Academic journal article Education

Using Action Research to Open the Door to Life-Long Professional Learning

Academic journal article Education

Using Action Research to Open the Door to Life-Long Professional Learning

Article excerpt

This paper describes a research study conducted at Nipissing University with preservice teacher candidates. The study explored effective means within a one-year, post-degree B.Ed. program to enable student teachers to begin to use action research. The findings describe benefits and constraints of using action research within the preservice context. The paper then explores the depth, direction, and orientation of individual studies and concludes with a set of standards of practice on action research for beginning teachers.

In Ontario, in response to calls to recognize the importance of the individual teacher in the change process (Hargreaves, 1994), increasing numbers of practicing teachers are using action research for the purpose of professional growth (Black, 1998: Delong & Wideman, 1998). However, demographic changes will mean that many of these teachers will retire from the profession over the next ten years (Smith, Herry, Levesque, & Marshall, 1993; Smith & McIntyre, 1996). To ensure that the beginning teachers who will replace retirees are able to use action research, it is important for faculties of education to investigate how to include action research in their Bachelor of Education (B.Ed.) programs.

The Ontario College of Teachers (1999) has developed standards of practice for the teaching profession organized around the following five themes: commitment to students and student learning; professional knowledge; teaching practice; leadership and community; and ongoing professional learning. These standards, however, are general in nature and do not address the specific needs of beginning teachers in regard to action research.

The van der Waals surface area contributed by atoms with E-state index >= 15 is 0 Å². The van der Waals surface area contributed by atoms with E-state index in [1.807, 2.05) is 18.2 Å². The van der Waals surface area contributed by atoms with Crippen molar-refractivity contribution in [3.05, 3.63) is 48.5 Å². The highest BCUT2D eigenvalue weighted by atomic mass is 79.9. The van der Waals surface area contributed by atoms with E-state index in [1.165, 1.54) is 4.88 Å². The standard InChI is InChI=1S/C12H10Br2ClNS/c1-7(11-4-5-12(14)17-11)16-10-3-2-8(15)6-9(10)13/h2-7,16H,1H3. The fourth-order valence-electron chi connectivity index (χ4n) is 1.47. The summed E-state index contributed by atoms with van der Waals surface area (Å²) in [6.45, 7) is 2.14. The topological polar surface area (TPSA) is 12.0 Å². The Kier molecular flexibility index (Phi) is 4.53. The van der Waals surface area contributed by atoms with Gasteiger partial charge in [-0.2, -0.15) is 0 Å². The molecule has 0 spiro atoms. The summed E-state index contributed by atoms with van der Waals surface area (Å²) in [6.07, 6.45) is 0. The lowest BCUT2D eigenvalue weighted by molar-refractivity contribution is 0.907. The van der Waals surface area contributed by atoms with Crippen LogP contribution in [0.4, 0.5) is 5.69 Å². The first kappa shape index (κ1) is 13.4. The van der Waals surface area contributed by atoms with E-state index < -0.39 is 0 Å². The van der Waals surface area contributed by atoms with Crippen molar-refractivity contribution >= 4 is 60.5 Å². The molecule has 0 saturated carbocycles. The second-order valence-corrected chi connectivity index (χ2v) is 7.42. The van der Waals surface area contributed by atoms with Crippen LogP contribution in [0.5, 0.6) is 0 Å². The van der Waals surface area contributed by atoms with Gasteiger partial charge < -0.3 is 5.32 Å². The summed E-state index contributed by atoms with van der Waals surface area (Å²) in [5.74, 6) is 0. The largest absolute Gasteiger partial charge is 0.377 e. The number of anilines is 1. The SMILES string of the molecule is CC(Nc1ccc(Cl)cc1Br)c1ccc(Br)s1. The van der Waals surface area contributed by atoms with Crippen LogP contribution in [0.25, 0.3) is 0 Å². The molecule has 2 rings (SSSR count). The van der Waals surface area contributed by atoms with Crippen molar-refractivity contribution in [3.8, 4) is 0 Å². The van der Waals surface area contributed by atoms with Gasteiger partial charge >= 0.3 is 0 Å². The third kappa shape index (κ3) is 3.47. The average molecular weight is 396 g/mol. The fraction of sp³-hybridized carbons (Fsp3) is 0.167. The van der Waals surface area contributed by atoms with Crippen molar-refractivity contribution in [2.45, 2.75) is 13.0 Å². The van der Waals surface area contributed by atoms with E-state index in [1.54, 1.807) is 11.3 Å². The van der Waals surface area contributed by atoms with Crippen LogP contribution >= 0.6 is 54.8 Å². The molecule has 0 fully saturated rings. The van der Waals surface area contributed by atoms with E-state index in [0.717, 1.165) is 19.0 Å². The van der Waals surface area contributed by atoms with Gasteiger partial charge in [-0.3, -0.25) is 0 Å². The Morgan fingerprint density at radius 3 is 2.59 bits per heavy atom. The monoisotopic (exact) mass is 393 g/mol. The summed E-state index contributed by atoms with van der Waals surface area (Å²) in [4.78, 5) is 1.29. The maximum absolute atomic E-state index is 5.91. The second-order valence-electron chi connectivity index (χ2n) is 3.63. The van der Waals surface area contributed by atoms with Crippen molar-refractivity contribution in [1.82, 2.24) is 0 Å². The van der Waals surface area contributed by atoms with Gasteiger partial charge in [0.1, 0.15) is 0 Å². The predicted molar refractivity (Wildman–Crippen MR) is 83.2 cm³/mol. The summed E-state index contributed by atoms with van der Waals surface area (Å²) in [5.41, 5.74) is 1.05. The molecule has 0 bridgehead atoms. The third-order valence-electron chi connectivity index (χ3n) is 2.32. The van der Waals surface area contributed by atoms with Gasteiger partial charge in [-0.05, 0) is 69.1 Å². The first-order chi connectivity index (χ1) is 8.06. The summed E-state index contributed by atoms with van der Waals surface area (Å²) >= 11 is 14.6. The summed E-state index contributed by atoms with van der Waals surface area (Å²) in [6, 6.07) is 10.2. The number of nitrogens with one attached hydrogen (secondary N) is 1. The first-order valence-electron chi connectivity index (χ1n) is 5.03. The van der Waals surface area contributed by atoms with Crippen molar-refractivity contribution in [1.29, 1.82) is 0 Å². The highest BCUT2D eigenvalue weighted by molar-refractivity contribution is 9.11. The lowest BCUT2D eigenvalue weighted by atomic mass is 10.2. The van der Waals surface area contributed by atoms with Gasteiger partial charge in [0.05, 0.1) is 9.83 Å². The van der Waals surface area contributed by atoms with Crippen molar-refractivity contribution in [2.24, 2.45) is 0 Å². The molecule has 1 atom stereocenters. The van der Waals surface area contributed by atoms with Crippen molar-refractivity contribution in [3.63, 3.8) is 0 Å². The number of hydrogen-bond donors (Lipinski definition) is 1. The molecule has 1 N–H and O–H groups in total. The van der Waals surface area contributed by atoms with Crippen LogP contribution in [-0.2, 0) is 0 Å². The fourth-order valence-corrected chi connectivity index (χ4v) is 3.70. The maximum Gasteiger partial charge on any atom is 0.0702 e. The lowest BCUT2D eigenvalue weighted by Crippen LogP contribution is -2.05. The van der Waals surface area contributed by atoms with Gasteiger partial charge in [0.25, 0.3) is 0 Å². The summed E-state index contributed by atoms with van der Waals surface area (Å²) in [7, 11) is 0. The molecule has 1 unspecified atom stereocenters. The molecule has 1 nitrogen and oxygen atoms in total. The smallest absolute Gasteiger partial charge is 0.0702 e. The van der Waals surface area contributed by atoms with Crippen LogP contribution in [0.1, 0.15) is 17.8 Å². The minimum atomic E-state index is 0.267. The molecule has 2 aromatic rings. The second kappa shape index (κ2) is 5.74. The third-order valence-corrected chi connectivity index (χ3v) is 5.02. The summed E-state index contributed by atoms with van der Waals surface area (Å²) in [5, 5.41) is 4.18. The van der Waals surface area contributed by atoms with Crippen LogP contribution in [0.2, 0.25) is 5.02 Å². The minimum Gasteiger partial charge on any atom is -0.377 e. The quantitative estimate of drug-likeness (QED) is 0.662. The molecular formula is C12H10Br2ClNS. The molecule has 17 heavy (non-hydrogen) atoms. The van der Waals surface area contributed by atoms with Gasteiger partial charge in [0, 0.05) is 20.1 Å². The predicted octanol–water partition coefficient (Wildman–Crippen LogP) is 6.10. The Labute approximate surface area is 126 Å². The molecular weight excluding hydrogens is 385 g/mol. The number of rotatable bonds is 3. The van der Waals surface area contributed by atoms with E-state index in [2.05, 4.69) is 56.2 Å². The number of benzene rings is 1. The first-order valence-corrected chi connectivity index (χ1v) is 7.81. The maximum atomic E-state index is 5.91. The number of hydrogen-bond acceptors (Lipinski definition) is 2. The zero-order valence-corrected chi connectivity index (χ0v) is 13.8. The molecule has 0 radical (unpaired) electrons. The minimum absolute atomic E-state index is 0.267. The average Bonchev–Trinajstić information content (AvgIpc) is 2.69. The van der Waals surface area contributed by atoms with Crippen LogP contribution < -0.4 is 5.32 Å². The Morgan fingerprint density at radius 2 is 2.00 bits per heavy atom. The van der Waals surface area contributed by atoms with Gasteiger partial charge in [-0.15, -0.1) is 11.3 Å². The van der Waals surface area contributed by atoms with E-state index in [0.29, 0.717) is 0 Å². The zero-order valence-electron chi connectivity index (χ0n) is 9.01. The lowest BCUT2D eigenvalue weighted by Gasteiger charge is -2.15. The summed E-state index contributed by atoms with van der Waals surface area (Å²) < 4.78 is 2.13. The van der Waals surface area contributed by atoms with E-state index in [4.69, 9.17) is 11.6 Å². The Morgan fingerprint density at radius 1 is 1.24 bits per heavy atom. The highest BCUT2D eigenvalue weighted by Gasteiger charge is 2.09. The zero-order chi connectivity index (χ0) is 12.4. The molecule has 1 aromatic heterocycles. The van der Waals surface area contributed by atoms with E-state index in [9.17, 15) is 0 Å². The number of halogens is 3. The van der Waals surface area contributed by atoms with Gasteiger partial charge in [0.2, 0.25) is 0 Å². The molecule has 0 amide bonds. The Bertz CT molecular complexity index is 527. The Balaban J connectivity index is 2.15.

In the context of increased accountability in education, the purpose of professional growth is to improve the quality of teaching and learning within the classroom, so that all students can achieve required learning expectations (Delong & Wideman, 1996). Action research is an approach to school improvement that honours teachers' professionalism and that has been used increasingly to address the relative ineffectiveness of traditional approaches to professional development in terms of affecting teaching practice (Bierly & Berliner, 1982). As reflective professionals, teachers use action research methods to investigate questions about their practice and to develop workable solutions that improve learning by all. They collect data to discover the impact of those changes. They record their studies and share the results with others (McNiff, Lomax, & Whitehead, 1996).


In September 1997, forty-two elementary and secondary teacher candidates volunteered for the project and began to explore possible research questions. Each participant identified an action research question and individual projects were pursued in the autumn and winter practice teaching blocks. In early March, 1998, participants presented their studies, findings, and conclusions to other participants in small group settings.

The study was exploratory and, consequently, the general methodological approach was grounded theory (Glaser & Strauss, 1967) with theory being generated directly from the data. A wide variety of data was collected with all group meetings and individual participant interviews being tape recorded. In addition, each participant kept a journal and submitted a written account of his/her study at its conclusion. Triangulation and discussion with participants and colleagues were used during the analysis process to verify the findings.


The findings of the study focused primarily on the benefits and constraints of participating in action research and the depth, direction, and orientation of individual studies.

Benefits and Constraints

Table 1 presents a summary of participants' questionnaire responses regarding the benefits of engaging in action research in the B.Ed. year. Action research provided a powerful means for improving professional practice by enhancing participants' sense of autonomy. …

Search by... Author
Show... All Results Primary Sources Peer-reviewed


An unknown error has occurred. Please click the button below to reload the page. If the problem persists, please try again in a little while.